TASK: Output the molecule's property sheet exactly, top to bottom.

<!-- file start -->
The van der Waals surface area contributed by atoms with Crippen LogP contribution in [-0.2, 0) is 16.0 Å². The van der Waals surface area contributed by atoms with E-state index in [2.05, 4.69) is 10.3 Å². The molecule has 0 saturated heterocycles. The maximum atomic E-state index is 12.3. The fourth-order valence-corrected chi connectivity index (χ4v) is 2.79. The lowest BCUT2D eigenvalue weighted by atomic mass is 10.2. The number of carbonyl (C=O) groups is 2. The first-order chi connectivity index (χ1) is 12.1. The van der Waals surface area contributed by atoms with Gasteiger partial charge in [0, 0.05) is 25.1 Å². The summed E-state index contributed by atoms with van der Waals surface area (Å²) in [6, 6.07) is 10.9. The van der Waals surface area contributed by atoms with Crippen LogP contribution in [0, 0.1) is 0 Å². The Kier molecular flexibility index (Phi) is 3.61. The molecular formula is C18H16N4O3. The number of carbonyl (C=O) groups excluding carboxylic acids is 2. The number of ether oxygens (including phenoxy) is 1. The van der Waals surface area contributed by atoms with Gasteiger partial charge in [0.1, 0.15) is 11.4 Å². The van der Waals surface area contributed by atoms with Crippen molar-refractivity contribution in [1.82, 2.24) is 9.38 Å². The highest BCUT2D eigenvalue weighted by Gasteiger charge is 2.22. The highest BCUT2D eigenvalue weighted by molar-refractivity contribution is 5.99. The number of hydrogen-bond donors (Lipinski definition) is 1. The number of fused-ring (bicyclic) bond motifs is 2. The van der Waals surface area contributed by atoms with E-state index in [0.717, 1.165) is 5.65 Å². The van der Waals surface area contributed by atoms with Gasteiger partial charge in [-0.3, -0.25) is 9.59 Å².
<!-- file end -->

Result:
The van der Waals surface area contributed by atoms with Crippen LogP contribution in [-0.2, 0) is 16.0 Å². The van der Waals surface area contributed by atoms with E-state index in [2.05, 4.69) is 10.3 Å². The molecule has 0 saturated heterocycles. The maximum atomic E-state index is 12.3. The fourth-order valence-corrected chi connectivity index (χ4v) is 2.79. The lowest BCUT2D eigenvalue weighted by atomic mass is 10.2. The number of carbonyl (C=O) groups is 2. The first-order chi connectivity index (χ1) is 12.1. The van der Waals surface area contributed by atoms with Gasteiger partial charge in [0, 0.05) is 25.1 Å². The summed E-state index contributed by atoms with van der Waals surface area (Å²) in [6, 6.07) is 10.9. The van der Waals surface area contributed by atoms with Crippen LogP contribution in [0, 0.1) is 0 Å². The Kier molecular flexibility index (Phi) is 3.61. The molecular formula is C18H16N4O3. The number of carbonyl (C=O) groups excluding carboxylic acids is 2. The number of ether oxygens (including phenoxy) is 1. The van der Waals surface area contributed by atoms with Gasteiger partial charge in [0.1, 0.15) is 11.4 Å². The van der Waals surface area contributed by atoms with Crippen molar-refractivity contribution in [1.82, 2.24) is 9.38 Å². The highest BCUT2D eigenvalue weighted by Gasteiger charge is 2.22. The highest BCUT2D eigenvalue weighted by molar-refractivity contribution is 5.99. The number of hydrogen-bond donors (Lipinski definition) is 1. The number of fused-ring (bicyclic) bond motifs is 2. The van der Waals surface area contributed by atoms with E-state index in [0.717, 1.165) is 5.65 Å². The van der Waals surface area contributed by atoms with Gasteiger partial charge in [-0.3, -0.25) is 9.59 Å².